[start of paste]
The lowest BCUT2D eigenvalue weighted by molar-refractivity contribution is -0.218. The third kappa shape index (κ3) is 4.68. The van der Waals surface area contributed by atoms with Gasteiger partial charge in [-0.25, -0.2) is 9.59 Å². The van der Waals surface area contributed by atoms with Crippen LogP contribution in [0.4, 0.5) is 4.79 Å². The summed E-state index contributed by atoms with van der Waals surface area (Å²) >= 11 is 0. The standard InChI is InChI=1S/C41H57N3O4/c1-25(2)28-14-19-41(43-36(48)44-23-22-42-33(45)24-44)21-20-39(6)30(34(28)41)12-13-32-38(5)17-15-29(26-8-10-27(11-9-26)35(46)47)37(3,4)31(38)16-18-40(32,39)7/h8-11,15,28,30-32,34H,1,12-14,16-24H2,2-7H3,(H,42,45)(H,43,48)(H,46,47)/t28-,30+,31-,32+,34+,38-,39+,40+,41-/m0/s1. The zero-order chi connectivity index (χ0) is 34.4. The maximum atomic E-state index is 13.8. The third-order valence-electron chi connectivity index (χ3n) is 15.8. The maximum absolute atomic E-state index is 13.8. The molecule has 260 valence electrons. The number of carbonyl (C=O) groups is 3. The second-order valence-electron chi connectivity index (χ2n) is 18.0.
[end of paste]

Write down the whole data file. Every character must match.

The lowest BCUT2D eigenvalue weighted by molar-refractivity contribution is -0.218. The third kappa shape index (κ3) is 4.68. The van der Waals surface area contributed by atoms with Gasteiger partial charge in [-0.25, -0.2) is 9.59 Å². The van der Waals surface area contributed by atoms with Crippen LogP contribution in [0.4, 0.5) is 4.79 Å². The summed E-state index contributed by atoms with van der Waals surface area (Å²) >= 11 is 0. The standard InChI is InChI=1S/C41H57N3O4/c1-25(2)28-14-19-41(43-36(48)44-23-22-42-33(45)24-44)21-20-39(6)30(34(28)41)12-13-32-38(5)17-15-29(26-8-10-27(11-9-26)35(46)47)37(3,4)31(38)16-18-40(32,39)7/h8-11,15,28,30-32,34H,1,12-14,16-24H2,2-7H3,(H,42,45)(H,43,48)(H,46,47)/t28-,30+,31-,32+,34+,38-,39+,40+,41-/m0/s1. The zero-order chi connectivity index (χ0) is 34.4. The maximum atomic E-state index is 13.8. The third-order valence-electron chi connectivity index (χ3n) is 15.8. The maximum absolute atomic E-state index is 13.8. The molecule has 260 valence electrons. The number of carbonyl (C=O) groups is 3. The second-order valence-electron chi connectivity index (χ2n) is 18.0.